Se is taken with the diet in the form of organic (SeMet and Sec) and inorganic compounds (selenites, selenides). The absorption of these compounds mostly occurs in the duodenum and cecum, and their absorption mechanism depends on the chemical form of ingested Se. Inorganic compounds are absorbed by simple diffusion (selenites) or by secondary active transport, the so-called cotransport (selenides). In turn, organic compounds (SeMet, Sec, methylselenocysteine (MSC)) are absorbed by active transport in the same way as amino acids.
Selenium (Se) occurs as a trace element in the human body, performing a number of important biological functions, and is essential for life and health . The main natural source of Se is food, but Se content varies. This is determined by the geographical location, soil quality in terms of Se concentration, and how much it is accumulated in plants. The climate and the way the food is cultivated and bred, and how we prepare it for consumption, are also important factors . The richest sources of Se in the diet are Se-yeast (Se-enriched yeast), nuts, cereals, organ meats, fish, and seafood . Brazil nuts (Bertholletia excelsa, family Lecythidaceae), a plant from the Amazon, have the highest known Se content among non-Se-enriched food . Table 1 gives the Se content in some examples of food products in our diet.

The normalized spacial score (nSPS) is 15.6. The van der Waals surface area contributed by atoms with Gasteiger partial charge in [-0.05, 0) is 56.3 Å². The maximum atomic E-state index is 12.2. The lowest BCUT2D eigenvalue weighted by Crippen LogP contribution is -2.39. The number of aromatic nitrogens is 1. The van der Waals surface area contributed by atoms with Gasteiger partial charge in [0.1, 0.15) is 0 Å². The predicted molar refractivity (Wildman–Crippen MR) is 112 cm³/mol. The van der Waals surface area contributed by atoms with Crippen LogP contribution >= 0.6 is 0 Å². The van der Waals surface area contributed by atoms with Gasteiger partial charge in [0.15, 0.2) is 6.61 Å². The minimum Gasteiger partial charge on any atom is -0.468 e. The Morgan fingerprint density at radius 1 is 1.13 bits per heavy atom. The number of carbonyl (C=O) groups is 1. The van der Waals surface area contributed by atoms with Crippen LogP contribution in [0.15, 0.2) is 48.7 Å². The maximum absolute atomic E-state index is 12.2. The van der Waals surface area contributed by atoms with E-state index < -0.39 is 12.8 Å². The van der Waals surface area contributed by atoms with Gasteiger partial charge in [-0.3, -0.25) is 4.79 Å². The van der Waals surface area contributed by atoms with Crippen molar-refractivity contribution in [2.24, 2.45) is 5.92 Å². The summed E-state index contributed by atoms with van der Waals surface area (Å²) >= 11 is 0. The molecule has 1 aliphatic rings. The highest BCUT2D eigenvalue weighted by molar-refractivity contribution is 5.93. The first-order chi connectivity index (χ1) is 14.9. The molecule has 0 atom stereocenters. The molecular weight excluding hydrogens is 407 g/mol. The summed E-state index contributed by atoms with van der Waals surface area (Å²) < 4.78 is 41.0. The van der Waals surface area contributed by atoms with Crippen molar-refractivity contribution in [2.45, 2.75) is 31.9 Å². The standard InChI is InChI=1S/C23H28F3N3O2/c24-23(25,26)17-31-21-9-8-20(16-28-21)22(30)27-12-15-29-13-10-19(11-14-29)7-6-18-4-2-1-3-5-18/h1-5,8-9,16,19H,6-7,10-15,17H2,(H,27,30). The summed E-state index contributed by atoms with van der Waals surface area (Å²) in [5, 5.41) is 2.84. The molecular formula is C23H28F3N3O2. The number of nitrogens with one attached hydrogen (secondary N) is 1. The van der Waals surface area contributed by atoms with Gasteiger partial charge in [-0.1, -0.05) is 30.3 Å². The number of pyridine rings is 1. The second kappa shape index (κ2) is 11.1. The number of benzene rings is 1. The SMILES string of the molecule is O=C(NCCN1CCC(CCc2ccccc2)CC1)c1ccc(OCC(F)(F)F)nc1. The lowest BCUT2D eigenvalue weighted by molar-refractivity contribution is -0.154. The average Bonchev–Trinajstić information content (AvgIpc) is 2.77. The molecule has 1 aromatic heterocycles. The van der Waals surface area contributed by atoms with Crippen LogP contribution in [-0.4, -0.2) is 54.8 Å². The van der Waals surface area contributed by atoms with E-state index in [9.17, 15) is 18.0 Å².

Table 1. Examples of some food products and their selenium content
|Food||Typical Se Content (µg/g Fresh Weight)||References|
This microelement can exist in food in both chemical forms—as inorganic and organic compounds . Mostly, Se is found in the form of organic compounds as selenomethionine (SeMet) and selenocysteine (Sec) in plant  and animal  tissues. However, the form of Se intake can affect its bioavailability in the body. Studies show that organic Se (e.g., SeMet) is more bioavailable than its inorganic compounds such as selenates or selenites . Interestingly, the bioavailability of this element in the body is also modified by race. Richie et al. observed that in whites it is significantly higher than in blacks . Nevertheless, the most important thing is a healthy and balanced diet that contains all the nutrients at the right levels. As far as Se and its recommended daily dose are concerned, it depends on the local content of this element in the cropland, as this affects its content in the food . According to World Health Organization (WHO) standards, the recommended daily dose of Se for adults is 55 µg/day , while the maximum tolerable adult intake without side effects is set at 400 µg/day . Of course, the requirement for Se depends on age and gender , as shown in Table 2.
|Age Group||Male (µg/d)||Female (µg/d)||Pregnancy (µg/d)||Lactation (µg/d)|
|Birth to 6 mths||15 *||15 *|
|7 to 12 mths||20 *||20 *|
|9 to 13 yrs||40||40|
|14 to 18 yrs||55||55||60||70|
|19 to 30 yrs||55||55||60||70|
|31 to 50 yrs||55||55||60||70|
|50 to 71 yrs||55||55|
|Above 71 yrs||55||55|